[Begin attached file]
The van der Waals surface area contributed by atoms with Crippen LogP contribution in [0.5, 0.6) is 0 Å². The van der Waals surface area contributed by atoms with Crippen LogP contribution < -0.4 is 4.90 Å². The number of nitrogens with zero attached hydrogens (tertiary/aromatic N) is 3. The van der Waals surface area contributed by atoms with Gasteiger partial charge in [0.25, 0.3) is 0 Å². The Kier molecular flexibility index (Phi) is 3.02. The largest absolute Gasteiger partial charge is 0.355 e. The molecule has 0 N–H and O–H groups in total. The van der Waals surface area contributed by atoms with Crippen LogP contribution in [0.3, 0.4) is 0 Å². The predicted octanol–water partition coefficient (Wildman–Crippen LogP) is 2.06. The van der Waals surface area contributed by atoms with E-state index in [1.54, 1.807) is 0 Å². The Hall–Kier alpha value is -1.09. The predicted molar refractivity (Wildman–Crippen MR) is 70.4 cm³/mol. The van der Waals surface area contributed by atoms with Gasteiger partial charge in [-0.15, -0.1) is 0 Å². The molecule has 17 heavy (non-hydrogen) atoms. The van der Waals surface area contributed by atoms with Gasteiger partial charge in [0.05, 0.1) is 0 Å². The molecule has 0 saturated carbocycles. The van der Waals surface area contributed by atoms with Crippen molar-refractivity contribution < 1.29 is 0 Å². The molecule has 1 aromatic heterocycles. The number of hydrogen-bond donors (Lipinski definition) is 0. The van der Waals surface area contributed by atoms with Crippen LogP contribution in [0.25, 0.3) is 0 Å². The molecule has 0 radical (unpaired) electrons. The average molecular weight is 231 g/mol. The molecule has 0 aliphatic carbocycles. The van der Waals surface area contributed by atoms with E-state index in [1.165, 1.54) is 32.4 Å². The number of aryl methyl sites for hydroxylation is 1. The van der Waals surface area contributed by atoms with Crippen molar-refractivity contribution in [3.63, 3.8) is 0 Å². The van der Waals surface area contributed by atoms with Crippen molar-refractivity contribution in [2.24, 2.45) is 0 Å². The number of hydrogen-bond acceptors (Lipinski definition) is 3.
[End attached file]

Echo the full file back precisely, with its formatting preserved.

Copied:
The van der Waals surface area contributed by atoms with Crippen LogP contribution in [0.5, 0.6) is 0 Å². The van der Waals surface area contributed by atoms with Crippen LogP contribution < -0.4 is 4.90 Å². The number of nitrogens with zero attached hydrogens (tertiary/aromatic N) is 3. The van der Waals surface area contributed by atoms with Gasteiger partial charge in [0.25, 0.3) is 0 Å². The Kier molecular flexibility index (Phi) is 3.02. The largest absolute Gasteiger partial charge is 0.355 e. The molecule has 0 N–H and O–H groups in total. The van der Waals surface area contributed by atoms with Crippen LogP contribution in [0.3, 0.4) is 0 Å². The predicted octanol–water partition coefficient (Wildman–Crippen LogP) is 2.06. The van der Waals surface area contributed by atoms with E-state index in [1.54, 1.807) is 0 Å². The Hall–Kier alpha value is -1.09. The predicted molar refractivity (Wildman–Crippen MR) is 70.4 cm³/mol. The van der Waals surface area contributed by atoms with Gasteiger partial charge in [-0.15, -0.1) is 0 Å². The molecule has 17 heavy (non-hydrogen) atoms. The van der Waals surface area contributed by atoms with Gasteiger partial charge in [0.05, 0.1) is 0 Å². The molecule has 0 saturated carbocycles. The van der Waals surface area contributed by atoms with Crippen molar-refractivity contribution < 1.29 is 0 Å². The molecule has 1 aromatic heterocycles. The number of hydrogen-bond donors (Lipinski definition) is 0. The van der Waals surface area contributed by atoms with Crippen LogP contribution in [0.25, 0.3) is 0 Å². The molecule has 0 radical (unpaired) electrons. The average molecular weight is 231 g/mol. The molecule has 0 aliphatic carbocycles. The van der Waals surface area contributed by atoms with E-state index in [1.165, 1.54) is 32.4 Å². The number of aryl methyl sites for hydroxylation is 1. The van der Waals surface area contributed by atoms with Crippen molar-refractivity contribution in [3.63, 3.8) is 0 Å². The van der Waals surface area contributed by atoms with Crippen molar-refractivity contribution in [2.24, 2.45) is 0 Å². The number of hydrogen-bond acceptors (Lipinski definition) is 3.